Of the European Member States, Italy is one of the most committed to innovation and the digital transformation of its public administration. It was one of the first EU countries to introduce electronic invoicing and is currently the only one that requires its use in both the public and private sectors. This is unusual in the European legal context, since current EU legislation only requires electronic invoicing in the B2G sector. Italy obtained approval from the European Parliament to extend this requirement to the private sector.
As a result of e-invoicing expansion, the system is constantly evolving to include improvements and changes that will bring about greater government digitalization.
Aiming to promote cross-border trade, the European Union has regulated B2G e-invoicing since 2014, when it published Directive 2014/55/EU "On electronic invoicing in public procurement". The Directive establishes that all public administrations must be capable of managing electronic invoices. To comply, Member States transposed the legislation into national law.
The Italian Republic transposed the rule with Decree No. 148/2018, but the use of electronic invoices in the region vastly predates the EU legislation. The first Italian law concerning their use dates to 2007 (Article 1, paragraphs 209-213, of Law 24 December 2007, n. 244), making Italy a pioneer of electronic auditing.
e-Procurement in the Public Health Sector
The latest Italian e-government project is the Nodo Smistamento Ordini (NSO), for the exchange of electronic orders between SSN health providers and their suppliers.
B2B/B2C Electronic Invoicing
As in the public sector, e-invoicing between private companies is also subject to European legislation – in this case, Directive 2010/45/EU "On the common system of value added tax." It amends Directive 2006/112/EC, which was created to improve the functioning of the internal market and to promote interoperability between Member States.
The Directive establishes that the use of an electronic invoice is subject to the recipient’s approval. Therefore, Italy needed to apply for an exception from the European Council to mandate B2B e-invoicing without requiring recipients’ approval.
The exception was granted in 2018 with Implementation Decision (EU) 2018/593, allowing the Italian Government to make B2B electronic invoicing obligatory.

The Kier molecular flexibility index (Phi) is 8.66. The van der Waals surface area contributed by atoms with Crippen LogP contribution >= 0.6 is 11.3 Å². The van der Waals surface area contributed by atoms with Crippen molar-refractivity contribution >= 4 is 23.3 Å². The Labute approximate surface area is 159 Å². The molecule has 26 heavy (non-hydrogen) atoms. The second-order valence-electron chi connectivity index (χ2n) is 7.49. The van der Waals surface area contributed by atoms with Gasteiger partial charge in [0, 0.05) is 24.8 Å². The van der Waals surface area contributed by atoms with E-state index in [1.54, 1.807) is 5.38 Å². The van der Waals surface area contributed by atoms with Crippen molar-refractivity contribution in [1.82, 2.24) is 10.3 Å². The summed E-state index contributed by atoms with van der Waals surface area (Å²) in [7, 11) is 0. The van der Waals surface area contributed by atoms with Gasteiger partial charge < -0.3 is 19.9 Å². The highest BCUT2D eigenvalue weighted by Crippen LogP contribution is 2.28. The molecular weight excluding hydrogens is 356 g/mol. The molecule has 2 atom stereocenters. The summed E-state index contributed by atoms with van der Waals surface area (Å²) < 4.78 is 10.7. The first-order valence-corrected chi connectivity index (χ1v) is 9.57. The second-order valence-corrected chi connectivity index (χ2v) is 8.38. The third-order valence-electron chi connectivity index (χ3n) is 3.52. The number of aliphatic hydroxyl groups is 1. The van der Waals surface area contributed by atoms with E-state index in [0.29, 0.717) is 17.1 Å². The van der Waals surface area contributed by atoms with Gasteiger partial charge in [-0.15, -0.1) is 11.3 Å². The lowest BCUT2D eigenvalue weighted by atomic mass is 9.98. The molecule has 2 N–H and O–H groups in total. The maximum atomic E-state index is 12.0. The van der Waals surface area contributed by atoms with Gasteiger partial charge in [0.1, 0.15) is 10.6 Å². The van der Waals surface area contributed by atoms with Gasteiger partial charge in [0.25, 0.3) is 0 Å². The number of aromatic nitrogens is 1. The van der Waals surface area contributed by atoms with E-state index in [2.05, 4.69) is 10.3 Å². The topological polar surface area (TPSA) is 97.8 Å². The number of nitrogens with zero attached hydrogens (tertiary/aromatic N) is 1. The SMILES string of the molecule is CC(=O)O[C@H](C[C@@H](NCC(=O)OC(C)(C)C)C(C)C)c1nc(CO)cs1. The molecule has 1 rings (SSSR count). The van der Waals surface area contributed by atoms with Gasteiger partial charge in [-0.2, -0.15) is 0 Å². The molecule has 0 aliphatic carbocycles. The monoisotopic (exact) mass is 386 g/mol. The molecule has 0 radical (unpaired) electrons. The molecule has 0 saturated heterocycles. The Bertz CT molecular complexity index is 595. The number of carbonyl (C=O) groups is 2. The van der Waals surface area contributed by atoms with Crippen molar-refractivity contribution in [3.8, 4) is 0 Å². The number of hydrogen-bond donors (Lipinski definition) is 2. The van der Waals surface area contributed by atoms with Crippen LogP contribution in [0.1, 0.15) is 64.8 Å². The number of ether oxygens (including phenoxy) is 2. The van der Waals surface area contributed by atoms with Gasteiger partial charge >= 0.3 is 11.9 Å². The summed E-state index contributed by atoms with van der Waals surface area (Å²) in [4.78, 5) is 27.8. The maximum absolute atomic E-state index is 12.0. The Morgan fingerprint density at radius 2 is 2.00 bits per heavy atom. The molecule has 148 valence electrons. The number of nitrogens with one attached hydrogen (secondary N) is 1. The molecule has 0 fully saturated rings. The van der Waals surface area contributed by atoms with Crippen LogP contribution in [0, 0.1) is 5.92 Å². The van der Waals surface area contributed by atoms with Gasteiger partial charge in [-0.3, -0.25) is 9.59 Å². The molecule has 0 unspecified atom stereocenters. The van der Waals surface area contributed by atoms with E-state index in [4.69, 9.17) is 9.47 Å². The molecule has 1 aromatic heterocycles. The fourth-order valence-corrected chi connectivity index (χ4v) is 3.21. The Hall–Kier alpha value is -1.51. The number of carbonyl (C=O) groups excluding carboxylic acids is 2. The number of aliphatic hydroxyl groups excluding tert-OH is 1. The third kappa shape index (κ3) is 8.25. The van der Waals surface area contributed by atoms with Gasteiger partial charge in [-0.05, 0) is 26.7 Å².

In the B2C (Business to Consumer) sphere, businesses are required to issue an electronic invoice upon request of the private consumer.
Foreign Electronic Invoices – Esterometro
The system for declaring foreign invoices in Italy is called "Esterometro." Foreign invoices received and sent by Italian companies must be declared to the Agenzia delle Entrate with the Trasmissione Dati Fatture (TDF) document.
However, this system is scheduled to be replaced in January 2022. From then on, VAT data will be declared in the electronic invoice format and transmitted to the "Sistema di Interscambio."
Sistema di Interscambio (SdI)
The Italian invoicing system, called Sistema di Interscambio (SdI), is managed by the Agenzia Delle Entrate, the Italian tax authority.
The SdI follows a centralized e-invoicing clearance model. All electronic invoices (B2B, B2C and B2G) must be sent to the central government platform for approval and delivery to their recipients.
Characteristics of the Italian Electronic Invoice – FatturaPA
The Italian e-invoice, called the FatturaPA, is regulated by Provision 30/04/2018, its technical annex, and subsequent updates.
Format of the FatturaPA
The FatturaPA follows an XML format defined by the Italian tax authority.
Storage of electronic documents is regulated according to the Italian Conservazione Elettronica/Sostitutiva rules. All electronic invoices (B2B, B2C and B2G) must be preserved for 10 years, guaranteeing their integrity, authenticity, and legibility over time with the application of electronic signatures and electronic time stamps.
Italy – A Pioneer in the Implementation of B2B Electronic Invoicing
Its commitment to e-invoicing has brought great benefits to the Italian government. The latest report from the European Commission, called, "Updated Benefits Analysis on the Implementation of Directive 2014/55/EU," points out that in 2019, 1.1 billion Euros were saved in the public sector alone.
In the first year of widespread electronic invoicing use, 3.5 billion Euros were added to the state coffers. The positive results from tax digitalization with electronic invoicing have served as an inspiration for other countries. Nations like France, Albania, and Poland have begun to develop their own electronic invoicing systems imitating the Italian SdI model.